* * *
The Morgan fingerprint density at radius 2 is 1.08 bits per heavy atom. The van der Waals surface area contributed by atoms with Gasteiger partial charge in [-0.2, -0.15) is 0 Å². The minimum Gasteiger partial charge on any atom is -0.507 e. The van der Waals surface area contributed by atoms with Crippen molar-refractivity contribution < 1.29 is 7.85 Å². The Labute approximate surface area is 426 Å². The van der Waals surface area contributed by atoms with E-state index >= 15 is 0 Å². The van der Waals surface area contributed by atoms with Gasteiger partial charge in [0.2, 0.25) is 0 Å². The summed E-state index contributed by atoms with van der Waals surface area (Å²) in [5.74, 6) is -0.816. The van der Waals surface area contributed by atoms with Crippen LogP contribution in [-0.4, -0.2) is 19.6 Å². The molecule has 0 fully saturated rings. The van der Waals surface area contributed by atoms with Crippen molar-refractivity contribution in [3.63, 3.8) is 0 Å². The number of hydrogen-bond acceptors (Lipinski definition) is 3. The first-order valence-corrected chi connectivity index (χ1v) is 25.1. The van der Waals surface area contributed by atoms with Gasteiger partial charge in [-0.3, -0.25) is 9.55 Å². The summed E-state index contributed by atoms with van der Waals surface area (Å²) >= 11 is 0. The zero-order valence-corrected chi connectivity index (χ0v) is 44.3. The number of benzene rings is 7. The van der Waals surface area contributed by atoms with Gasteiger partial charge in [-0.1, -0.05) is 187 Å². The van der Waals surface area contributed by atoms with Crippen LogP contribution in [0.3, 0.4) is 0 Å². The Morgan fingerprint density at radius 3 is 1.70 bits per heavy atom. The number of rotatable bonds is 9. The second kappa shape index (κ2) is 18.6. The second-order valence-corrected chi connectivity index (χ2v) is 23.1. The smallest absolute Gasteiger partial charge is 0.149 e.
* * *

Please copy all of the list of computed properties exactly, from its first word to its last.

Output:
The Morgan fingerprint density at radius 2 is 1.08 bits per heavy atom. The van der Waals surface area contributed by atoms with Gasteiger partial charge in [-0.2, -0.15) is 0 Å². The minimum Gasteiger partial charge on any atom is -0.507 e. The van der Waals surface area contributed by atoms with Crippen molar-refractivity contribution < 1.29 is 7.85 Å². The Labute approximate surface area is 426 Å². The van der Waals surface area contributed by atoms with E-state index >= 15 is 0 Å². The van der Waals surface area contributed by atoms with Gasteiger partial charge in [0.2, 0.25) is 0 Å². The summed E-state index contributed by atoms with van der Waals surface area (Å²) in [5.74, 6) is -0.816. The van der Waals surface area contributed by atoms with Crippen LogP contribution in [-0.4, -0.2) is 19.6 Å². The molecule has 0 fully saturated rings. The van der Waals surface area contributed by atoms with Crippen molar-refractivity contribution in [3.63, 3.8) is 0 Å². The number of hydrogen-bond acceptors (Lipinski definition) is 3. The first-order valence-corrected chi connectivity index (χ1v) is 25.1. The van der Waals surface area contributed by atoms with Gasteiger partial charge in [-0.3, -0.25) is 9.55 Å². The summed E-state index contributed by atoms with van der Waals surface area (Å²) >= 11 is 0. The zero-order valence-corrected chi connectivity index (χ0v) is 44.3. The number of benzene rings is 7. The van der Waals surface area contributed by atoms with Gasteiger partial charge in [-0.1, -0.05) is 187 Å². The van der Waals surface area contributed by atoms with Crippen LogP contribution in [0.3, 0.4) is 0 Å². The Morgan fingerprint density at radius 3 is 1.70 bits per heavy atom. The number of rotatable bonds is 9. The second kappa shape index (κ2) is 18.6. The second-order valence-corrected chi connectivity index (χ2v) is 23.1. The smallest absolute Gasteiger partial charge is 0.149 e.